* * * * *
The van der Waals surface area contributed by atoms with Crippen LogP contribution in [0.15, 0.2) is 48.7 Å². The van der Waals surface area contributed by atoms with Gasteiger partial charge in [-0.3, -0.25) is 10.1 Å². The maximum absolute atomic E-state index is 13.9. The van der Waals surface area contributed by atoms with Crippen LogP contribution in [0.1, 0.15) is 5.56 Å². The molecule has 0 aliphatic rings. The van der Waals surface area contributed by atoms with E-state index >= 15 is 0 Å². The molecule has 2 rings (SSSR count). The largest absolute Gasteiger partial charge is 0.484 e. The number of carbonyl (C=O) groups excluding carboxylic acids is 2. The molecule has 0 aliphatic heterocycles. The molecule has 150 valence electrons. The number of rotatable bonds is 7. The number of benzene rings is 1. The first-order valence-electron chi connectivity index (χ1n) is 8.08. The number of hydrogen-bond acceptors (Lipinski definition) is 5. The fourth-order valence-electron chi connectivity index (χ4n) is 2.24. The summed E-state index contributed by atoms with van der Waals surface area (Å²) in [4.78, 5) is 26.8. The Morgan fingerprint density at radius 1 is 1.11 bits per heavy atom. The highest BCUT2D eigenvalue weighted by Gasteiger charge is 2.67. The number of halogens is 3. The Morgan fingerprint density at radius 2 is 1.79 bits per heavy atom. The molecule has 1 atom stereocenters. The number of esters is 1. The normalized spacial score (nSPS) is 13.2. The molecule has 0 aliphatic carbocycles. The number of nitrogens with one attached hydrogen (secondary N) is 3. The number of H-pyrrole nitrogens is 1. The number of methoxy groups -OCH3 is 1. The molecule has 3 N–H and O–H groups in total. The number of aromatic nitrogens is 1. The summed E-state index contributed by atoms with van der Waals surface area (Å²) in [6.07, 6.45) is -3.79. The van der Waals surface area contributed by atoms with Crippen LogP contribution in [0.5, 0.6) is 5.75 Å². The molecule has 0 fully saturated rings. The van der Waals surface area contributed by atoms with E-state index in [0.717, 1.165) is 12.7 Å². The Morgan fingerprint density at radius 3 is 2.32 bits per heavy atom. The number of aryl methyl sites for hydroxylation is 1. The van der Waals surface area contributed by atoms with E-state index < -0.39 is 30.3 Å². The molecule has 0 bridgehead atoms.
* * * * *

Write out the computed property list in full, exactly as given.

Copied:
The van der Waals surface area contributed by atoms with Crippen LogP contribution in [0.15, 0.2) is 48.7 Å². The van der Waals surface area contributed by atoms with Gasteiger partial charge in [-0.3, -0.25) is 10.1 Å². The maximum absolute atomic E-state index is 13.9. The van der Waals surface area contributed by atoms with Crippen LogP contribution in [0.1, 0.15) is 5.56 Å². The molecule has 0 aliphatic rings. The van der Waals surface area contributed by atoms with E-state index >= 15 is 0 Å². The molecule has 2 rings (SSSR count). The largest absolute Gasteiger partial charge is 0.484 e. The number of carbonyl (C=O) groups excluding carboxylic acids is 2. The molecule has 0 aliphatic heterocycles. The molecule has 150 valence electrons. The number of rotatable bonds is 7. The number of benzene rings is 1. The first-order valence-electron chi connectivity index (χ1n) is 8.08. The number of hydrogen-bond acceptors (Lipinski definition) is 5. The fourth-order valence-electron chi connectivity index (χ4n) is 2.24. The summed E-state index contributed by atoms with van der Waals surface area (Å²) in [4.78, 5) is 26.8. The Morgan fingerprint density at radius 1 is 1.11 bits per heavy atom. The highest BCUT2D eigenvalue weighted by Gasteiger charge is 2.67. The number of halogens is 3. The Morgan fingerprint density at radius 2 is 1.79 bits per heavy atom. The molecule has 1 atom stereocenters. The number of esters is 1. The normalized spacial score (nSPS) is 13.2. The molecule has 0 aliphatic carbocycles. The number of nitrogens with one attached hydrogen (secondary N) is 3. The number of H-pyrrole nitrogens is 1. The number of methoxy groups -OCH3 is 1. The molecule has 3 N–H and O–H groups in total. The number of aromatic nitrogens is 1. The summed E-state index contributed by atoms with van der Waals surface area (Å²) in [6.07, 6.45) is -3.79. The van der Waals surface area contributed by atoms with Crippen LogP contribution in [0.5, 0.6) is 5.75 Å². The molecule has 0 fully saturated rings. The van der Waals surface area contributed by atoms with E-state index in [0.717, 1.165) is 12.7 Å². The Morgan fingerprint density at radius 3 is 2.32 bits per heavy atom. The number of aryl methyl sites for hydroxylation is 1. The van der Waals surface area contributed by atoms with E-state index < -0.39 is 30.3 Å². The molecule has 0 bridgehead atoms.